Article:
[rescue] Oh no! This poor Origin server.....
mcguire at neurotica.com
Thu Apr 1 21:53:44 CST 2004
On Apr 1, 2004, at 10:48 PM, Phil Stracchino wrote:
>> Go to Home Depot (or equiv.) and get a 9-12" section of 3 or 4"
>> diameter PVC pipe and some end caps. Fasten one end, fill it with
>> kerosene, then fasten the other end. Be sure to get a good seal.
>> a few dozen turns of fairly thick (~14ga) wire around it.
>> Build an amplifier and a bandpass filter centered around 2.46KHz.
>> Get a large-ish 12V battery (like a lantern battery) and a beefy DPDT
>> toggle switch. Wire up the bandpass filter/amp combo, the coil around
>> the kerosene cell, and the battery in such a way that the coil can be
>> alternately switched between the battery and the filter/amp combo.
>> Connect the output of the amp to a speaker or a set of headphones, as
>> well as a frequency counter.
>> Voila. A proton-precession magnetometer.
> Hmm. I believe I understand how that would work. Cool.
Yup. It's a truly ingenious idea.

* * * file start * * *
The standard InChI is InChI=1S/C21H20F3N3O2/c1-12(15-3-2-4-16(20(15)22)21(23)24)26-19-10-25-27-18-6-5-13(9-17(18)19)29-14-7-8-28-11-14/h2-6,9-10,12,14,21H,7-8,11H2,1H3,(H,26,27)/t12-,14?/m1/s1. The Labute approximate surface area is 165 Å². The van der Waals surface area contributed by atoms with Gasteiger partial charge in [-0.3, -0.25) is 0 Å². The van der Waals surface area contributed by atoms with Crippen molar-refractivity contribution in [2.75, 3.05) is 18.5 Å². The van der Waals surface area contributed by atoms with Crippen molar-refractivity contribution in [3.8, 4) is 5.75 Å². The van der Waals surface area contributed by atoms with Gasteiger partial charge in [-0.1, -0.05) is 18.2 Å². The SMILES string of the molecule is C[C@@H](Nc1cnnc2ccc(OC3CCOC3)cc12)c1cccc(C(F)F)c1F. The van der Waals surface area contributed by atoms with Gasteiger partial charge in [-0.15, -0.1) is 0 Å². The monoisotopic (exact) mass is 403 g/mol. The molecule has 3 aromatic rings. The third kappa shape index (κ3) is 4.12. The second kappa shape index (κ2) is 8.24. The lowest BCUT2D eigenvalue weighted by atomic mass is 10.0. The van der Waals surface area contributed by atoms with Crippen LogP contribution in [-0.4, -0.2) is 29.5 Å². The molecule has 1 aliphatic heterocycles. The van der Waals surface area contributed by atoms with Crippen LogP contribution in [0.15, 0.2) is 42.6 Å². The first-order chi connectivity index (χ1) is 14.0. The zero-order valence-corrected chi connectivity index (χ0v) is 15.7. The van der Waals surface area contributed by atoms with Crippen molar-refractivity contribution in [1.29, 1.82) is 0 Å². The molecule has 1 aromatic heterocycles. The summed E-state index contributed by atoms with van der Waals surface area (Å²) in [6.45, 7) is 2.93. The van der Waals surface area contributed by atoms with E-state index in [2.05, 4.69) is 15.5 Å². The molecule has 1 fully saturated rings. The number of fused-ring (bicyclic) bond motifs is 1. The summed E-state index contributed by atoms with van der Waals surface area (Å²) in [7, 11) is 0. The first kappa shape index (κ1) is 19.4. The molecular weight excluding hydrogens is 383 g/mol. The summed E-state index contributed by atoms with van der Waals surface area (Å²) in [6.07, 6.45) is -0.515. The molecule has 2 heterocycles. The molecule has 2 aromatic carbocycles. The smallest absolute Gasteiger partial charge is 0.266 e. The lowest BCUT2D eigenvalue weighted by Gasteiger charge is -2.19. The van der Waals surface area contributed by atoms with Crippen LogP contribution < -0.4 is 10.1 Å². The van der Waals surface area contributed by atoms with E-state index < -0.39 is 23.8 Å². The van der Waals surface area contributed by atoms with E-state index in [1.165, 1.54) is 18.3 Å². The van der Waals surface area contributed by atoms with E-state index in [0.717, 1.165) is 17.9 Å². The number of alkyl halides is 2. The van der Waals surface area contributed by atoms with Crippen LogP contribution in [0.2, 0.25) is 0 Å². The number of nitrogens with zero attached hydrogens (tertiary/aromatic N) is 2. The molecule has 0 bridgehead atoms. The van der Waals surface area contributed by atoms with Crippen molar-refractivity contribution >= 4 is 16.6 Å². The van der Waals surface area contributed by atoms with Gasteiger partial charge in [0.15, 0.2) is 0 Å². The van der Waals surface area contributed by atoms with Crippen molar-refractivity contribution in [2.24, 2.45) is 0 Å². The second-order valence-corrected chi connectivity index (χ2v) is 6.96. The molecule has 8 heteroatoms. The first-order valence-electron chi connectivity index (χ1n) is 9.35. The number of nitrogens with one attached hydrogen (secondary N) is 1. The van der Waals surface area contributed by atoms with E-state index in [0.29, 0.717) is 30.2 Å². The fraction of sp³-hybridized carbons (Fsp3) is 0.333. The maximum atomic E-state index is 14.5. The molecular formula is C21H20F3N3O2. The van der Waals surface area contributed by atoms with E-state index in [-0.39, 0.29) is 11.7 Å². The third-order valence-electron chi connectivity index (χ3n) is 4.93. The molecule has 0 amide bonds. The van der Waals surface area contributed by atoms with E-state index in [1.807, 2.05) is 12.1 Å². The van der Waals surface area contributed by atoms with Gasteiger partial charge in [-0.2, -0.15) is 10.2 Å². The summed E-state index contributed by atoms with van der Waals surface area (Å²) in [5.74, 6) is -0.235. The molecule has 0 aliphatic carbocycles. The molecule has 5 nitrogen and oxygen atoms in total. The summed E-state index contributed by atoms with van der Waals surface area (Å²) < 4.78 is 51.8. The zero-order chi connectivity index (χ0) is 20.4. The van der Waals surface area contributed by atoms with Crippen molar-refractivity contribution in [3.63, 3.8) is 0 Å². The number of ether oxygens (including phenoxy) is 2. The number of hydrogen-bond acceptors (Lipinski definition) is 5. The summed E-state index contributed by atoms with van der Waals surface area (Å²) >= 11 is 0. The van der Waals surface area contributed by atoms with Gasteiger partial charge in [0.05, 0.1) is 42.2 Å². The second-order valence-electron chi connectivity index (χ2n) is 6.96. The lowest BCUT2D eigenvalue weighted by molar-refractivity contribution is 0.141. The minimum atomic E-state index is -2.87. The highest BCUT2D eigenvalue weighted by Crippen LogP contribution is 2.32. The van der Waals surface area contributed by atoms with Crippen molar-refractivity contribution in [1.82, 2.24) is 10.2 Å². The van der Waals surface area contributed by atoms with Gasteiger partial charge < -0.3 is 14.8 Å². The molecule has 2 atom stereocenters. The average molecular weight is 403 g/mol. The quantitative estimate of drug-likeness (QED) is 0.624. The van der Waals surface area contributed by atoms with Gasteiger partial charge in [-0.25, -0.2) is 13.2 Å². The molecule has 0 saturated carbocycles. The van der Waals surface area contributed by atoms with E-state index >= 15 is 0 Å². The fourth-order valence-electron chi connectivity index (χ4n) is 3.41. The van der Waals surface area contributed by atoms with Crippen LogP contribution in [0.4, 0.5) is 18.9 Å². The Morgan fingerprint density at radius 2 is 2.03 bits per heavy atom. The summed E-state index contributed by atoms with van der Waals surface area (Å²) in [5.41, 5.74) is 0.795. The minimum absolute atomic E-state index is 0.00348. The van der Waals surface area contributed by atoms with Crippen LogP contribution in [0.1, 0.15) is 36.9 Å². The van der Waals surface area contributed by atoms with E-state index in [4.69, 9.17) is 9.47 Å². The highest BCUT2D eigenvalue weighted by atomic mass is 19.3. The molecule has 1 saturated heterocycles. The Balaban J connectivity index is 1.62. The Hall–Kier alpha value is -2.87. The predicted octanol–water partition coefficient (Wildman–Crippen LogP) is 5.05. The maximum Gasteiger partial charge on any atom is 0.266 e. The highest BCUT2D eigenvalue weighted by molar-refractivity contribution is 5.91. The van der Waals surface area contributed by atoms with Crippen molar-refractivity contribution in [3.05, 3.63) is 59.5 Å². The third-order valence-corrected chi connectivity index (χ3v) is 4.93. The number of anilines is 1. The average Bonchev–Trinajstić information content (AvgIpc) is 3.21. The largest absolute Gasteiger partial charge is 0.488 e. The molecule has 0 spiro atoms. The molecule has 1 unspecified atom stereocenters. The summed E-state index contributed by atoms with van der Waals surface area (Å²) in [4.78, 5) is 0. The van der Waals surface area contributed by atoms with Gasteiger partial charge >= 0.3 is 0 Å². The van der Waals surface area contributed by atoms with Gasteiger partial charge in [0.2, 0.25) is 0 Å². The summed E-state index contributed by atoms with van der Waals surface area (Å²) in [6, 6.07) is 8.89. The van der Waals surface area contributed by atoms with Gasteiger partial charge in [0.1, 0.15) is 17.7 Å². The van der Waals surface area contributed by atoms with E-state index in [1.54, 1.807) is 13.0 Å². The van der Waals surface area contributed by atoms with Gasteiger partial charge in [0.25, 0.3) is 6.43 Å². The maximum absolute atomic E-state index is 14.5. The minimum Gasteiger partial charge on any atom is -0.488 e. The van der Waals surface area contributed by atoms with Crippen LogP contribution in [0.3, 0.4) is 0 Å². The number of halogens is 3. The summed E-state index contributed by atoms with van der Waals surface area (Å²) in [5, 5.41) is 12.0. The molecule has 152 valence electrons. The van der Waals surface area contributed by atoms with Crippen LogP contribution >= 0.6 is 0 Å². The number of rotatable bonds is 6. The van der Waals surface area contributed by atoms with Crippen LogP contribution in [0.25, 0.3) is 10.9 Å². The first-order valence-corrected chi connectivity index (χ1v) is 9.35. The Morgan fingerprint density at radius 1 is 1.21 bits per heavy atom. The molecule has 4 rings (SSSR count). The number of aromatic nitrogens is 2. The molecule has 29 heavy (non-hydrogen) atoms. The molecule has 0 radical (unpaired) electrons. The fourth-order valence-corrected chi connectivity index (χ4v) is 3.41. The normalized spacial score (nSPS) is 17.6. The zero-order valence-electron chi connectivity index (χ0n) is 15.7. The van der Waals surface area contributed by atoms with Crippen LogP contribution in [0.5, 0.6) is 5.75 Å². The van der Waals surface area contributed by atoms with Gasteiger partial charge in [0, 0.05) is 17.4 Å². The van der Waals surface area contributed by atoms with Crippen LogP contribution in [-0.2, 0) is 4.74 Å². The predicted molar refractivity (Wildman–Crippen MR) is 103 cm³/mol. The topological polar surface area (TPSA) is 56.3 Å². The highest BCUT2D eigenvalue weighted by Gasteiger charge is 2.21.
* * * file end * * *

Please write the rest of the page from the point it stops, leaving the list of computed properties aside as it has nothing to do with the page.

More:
>> Of course, myself, I would do it with some big MOSFETs, a
>> microcontroller (no, not some monster with an MMU and an operating
>> system, Josh. ;)), and an LCD.
> And a solid-state relay instead of the DPDT switch? (Faster switching
Nope...that's what the MOSFETs are for. Sub-1-ohm "on" resistance,
> (Of course, I still have no idea what I'd use one for. I mean, I know
> what it DOES, I just don't know what I'd DO with one.....)
Well...think of it in the context of the geomagnetic field. Any
ferrous metals within a magnetic field will distort that field...which,
when viewed from the perspective of a single point in space, will be
apparent as variations in the intensity of the field.
So...use it as a hypersensitive metal detector. Not to find watches
on the beach, but to find coins under a thousand feet of water.
Or use it to detect cars & trucks driving by, just for shits &
Dave McGuire "PC users only know two 'solutions'...
Cape Coral, FL reboot and upgrade." -Jonathan Patschke
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